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Dear forumites,

In this thread I'd like to show you some of my bars of the Weimar time.

Here we go with the first one:

? Preussen, Eisernes Kreuz 1914, 2. Klasse am K?mpferband (OEK 1904) mit inoffiziellen Feldzugsspange ?Somme?, ?Paris?, ?Ypern?, ?Durchbruchsschlacht? und ?Belgien?

? Weimarer Republik, Deutsche Ehrendenkm?nze des Weltkrieges mit Kampfabzeichen der Ehrenlegion (DN 2.02.17 a/b)

? Weimarer Republik, Regiments-Erinnerungskreuz, mit der Spange des Gren. Regt. 3 (DN 2.02.21 a)

? ?sterreich 1. Republik, Pro Patria-Ehrenzeichen der ?sterreichischen Erenlegion mit gekreutzen Schwerterauflage am Bande

? Weimarer Republik, Kyffh?user-Kriegsdenkm?nze 1914-18 mit Frontk?mpferabzeichen, Schwertern am Band (DN 2.02.33 a/b)

Please feel also free to post yours and I would be happy to hear your comments on my bars.

Claudio

Hello Claudio,

Generally speaking, I find your "Ordensspangen" quite spectacular. Regarding the group mounted by Reimann though, I found it weird to find the 1870/71 Prussian war medal clasp PARIS among the other typical Flandernkreuz ones, since no German troops ever entered into Paris in WW1...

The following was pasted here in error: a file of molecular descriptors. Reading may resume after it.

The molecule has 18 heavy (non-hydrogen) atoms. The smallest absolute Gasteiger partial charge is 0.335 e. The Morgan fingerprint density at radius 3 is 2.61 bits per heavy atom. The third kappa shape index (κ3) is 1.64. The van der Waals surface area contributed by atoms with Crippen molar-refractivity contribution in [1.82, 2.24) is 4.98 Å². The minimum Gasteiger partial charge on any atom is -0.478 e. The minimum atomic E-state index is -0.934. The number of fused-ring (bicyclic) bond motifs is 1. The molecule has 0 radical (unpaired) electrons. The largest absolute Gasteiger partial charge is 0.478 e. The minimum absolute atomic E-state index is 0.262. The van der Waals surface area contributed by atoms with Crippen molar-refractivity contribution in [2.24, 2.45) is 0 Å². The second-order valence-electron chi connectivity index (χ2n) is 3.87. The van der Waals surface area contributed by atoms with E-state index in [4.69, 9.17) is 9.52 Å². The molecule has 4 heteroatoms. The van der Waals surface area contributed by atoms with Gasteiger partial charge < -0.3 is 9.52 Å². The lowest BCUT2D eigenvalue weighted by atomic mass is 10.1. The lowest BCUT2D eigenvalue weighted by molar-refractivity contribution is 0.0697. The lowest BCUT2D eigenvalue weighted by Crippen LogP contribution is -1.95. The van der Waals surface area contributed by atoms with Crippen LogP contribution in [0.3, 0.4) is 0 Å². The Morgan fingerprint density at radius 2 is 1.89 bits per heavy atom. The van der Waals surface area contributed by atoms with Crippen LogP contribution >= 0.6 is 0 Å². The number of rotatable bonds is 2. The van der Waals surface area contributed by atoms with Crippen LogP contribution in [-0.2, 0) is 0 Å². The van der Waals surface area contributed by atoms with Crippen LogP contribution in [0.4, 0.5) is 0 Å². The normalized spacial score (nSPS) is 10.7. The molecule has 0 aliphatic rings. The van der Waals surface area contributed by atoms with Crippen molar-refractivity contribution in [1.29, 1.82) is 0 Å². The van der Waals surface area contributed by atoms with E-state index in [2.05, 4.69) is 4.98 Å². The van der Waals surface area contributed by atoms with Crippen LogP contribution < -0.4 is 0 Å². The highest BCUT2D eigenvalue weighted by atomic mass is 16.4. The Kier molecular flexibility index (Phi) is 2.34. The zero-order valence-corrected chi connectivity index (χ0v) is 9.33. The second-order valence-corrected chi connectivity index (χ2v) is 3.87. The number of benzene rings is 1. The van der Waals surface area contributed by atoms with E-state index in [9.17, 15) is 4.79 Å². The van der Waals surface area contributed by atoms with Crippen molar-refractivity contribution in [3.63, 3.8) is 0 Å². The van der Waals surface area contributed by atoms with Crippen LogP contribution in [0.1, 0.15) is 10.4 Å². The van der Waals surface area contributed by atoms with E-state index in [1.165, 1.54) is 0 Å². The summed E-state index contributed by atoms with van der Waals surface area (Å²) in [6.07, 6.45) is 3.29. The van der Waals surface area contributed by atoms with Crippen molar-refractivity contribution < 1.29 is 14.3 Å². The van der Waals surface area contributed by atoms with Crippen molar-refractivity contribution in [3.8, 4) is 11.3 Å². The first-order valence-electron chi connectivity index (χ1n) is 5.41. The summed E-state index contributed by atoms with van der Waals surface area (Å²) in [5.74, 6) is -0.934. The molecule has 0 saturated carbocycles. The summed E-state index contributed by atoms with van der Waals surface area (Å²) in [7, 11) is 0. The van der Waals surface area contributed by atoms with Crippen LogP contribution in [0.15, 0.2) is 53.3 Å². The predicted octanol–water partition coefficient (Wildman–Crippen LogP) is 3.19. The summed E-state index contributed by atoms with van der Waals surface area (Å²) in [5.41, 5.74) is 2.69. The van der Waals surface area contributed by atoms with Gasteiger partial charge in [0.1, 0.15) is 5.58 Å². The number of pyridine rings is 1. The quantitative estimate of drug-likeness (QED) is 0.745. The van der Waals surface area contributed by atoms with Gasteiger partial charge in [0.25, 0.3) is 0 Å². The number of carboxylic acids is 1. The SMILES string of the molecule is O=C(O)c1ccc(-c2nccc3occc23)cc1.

Jean-Sam.

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Hello Jean-Sam,

I find it also strange. My brother, who also collects, doesn't like the bars on the IC. But on the other hand in the 20ies it was pretty much left to anyone initiative to "decorate" their bars as much as possible, especailly if they were members of several veteran groups. Now in this case it's even more strange, because as we all know Paris was never taken by the Germans. Or maybe the veteran wanted to say with that, that he founght on the Marne close to Paris in the early stages of the war.